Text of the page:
>>>> where you (silently) get the wrong value. In essence, unless you're
>>>> certain that you will never come across a number that actually uses
>>>> the upper 4 bytes, you will always have to read it as two 4-byte
>>>> numbers and check that the high-order one (which is endianness
>>>> dependent, of course) is zero. A C-level sanity check seems more
>>>> efficient and more helpful to me.
>>> 
>>> Seems to me that the S-PLUS solution (output="double") 

>> would be a lot more useful. I'd commit that if you write it;
>> I don't think I'd commit the warning.
>>> 

>>
>> I was going to write some thing similar (idea = good, patch
>> welcome ;)). My only worry is that the "output" argument is a
>> bit misleading in that one could expect to use any
>> combination of "input"/"output" which may be a maintenance
>> nightmare. If I understand it correctly it's only a special
>> case for integer input. I don't have S+ so can't say how they
>> deal with that.
> 
> In S+'s readBin the output argument can be
> only double() or single() when what is double()
> or single() (S+ still  has a real single
> precision storage mode) and can be any
> numeric type or logical when what is integer().
> 
> The output=double() seemed like the only useful case.
> 
> It does not warn when precision is lost in the 8-byte
> integer to double conversion.  Perhaps it should.
> 
> Bill Dunlap
> Spotfire, TIBCO Software
> wdunlap tibco.com  
> 

>>
>> Cheers,
>> Simon
>>
>>
>>> 
>>>> 
>>>>>> Pretending that it's really only four bytes because of
>>>>>> the limits of R's integer type isn't all that helpful. Perhaps a
>>>>>> warning should be put out if the cast will affect the 

>> value of the
>>>>>> result? It looks like the relevant lines in 

>> src/main/connections.c are
>>>>>> 3689-3697 in the current alpha:
>>>>>> 
>>>>>> #if SIZEOF_LONG == 8
>>>>>>                  case sizeof(long):
>>>>>>                      INTEGER(ans)[i] = (int)*((long *)buf);
>>>>>>                      break;
>>>>>> #elif SIZEOF_LONG_LONG == 8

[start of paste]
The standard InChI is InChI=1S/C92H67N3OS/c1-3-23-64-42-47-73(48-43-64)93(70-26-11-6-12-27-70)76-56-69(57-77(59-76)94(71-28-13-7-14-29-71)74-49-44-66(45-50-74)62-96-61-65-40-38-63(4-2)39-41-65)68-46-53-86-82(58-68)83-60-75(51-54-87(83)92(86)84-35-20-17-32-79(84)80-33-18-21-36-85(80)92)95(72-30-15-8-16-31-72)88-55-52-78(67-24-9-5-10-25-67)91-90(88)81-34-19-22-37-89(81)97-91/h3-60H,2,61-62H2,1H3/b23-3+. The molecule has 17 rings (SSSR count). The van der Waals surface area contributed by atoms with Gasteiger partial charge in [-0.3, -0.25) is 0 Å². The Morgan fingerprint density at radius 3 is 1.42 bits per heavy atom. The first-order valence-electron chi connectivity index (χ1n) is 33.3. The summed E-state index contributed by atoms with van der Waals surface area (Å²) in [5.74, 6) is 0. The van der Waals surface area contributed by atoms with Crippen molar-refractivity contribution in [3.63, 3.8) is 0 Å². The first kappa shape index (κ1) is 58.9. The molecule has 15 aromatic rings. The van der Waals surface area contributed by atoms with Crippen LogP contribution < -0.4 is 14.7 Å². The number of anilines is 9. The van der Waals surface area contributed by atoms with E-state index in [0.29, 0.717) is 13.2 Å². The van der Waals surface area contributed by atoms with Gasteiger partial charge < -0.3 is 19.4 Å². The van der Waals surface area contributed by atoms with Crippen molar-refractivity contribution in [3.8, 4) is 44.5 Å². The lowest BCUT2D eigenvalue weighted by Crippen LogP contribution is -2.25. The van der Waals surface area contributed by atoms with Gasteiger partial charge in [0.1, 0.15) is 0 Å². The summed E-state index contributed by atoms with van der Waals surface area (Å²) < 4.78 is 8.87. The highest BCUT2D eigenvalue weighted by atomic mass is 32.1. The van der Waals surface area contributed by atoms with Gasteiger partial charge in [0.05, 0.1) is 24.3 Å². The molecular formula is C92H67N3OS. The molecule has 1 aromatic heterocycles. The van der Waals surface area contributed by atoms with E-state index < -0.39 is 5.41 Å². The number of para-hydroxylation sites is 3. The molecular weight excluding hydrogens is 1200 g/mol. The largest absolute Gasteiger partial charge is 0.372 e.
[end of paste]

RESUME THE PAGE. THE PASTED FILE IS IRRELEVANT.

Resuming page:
>>>>>>                  case sizeof(_lli_t):
>>>>>>                      INTEGER(ans)[i] = (int)*((_lli_t *)buf);
>>>>>>                      break;
>>>>>> #endif
>>>>>> 
>>>>>>>> ) The value can be represented as a double,
>>>>>>>> though:
>>>>>>>> 
>>>>>>>>> 4294967296
>>>>>>>> [1] 4294967296
>>>>>>>> 
>>>>>>>> I wouldn't expect readBin() to return a double if an 

>> integer was
>>>>>>>> requested, but is there any way to get the correct 

>> value out of it?
>>>>>>> 
>>>>>>> Trivially (for your unsigned big-endian case):
>>>>>>> 
>>>>>>> y<- readBin(x, "integer", n=length(x)/4L, endian="big")
>>>>>>> y<- ifelse(y<  0, 2^32 + y, y)
>>>>>>> i<- seq(1,length(y),2)
>>>>>>> y<- y[i] * 2^32 + y[i + 1L]
>>>>>> 
>>>>>> Thanks for the code, but I'm not sure I would call that trivial,
>>>>>> especially if one needs to cater for little endian and 

>> signed cases as
>>>>>> well!
>>>>> 
>>>>> I was saying for your case and it's trivial as in read as 

>> integers, convert to double precision and add.
>>>>> 
>>>>> 
>>>>>> This is what I meant by reconstructing the number manually...
>>>>>> 
>>>>> 
>>>>> You didn't say so - you were talking about reconstructing 

>> it from a raw vector which seems a lot more painful since you
>> can't compute with enough precision on raw vectors.
>>>> 
>>>> True - I should have been more specific. Sorry.
>>>> 
>>>> Jon
>>>> 
>>>> ______________________________________________
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>>> 
>>> 

>>
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>
>

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https://stat.ethz.ch/mailman/listinfo/r-devel Received on Wed 30 Mar 2011 - 18:47:23 GMT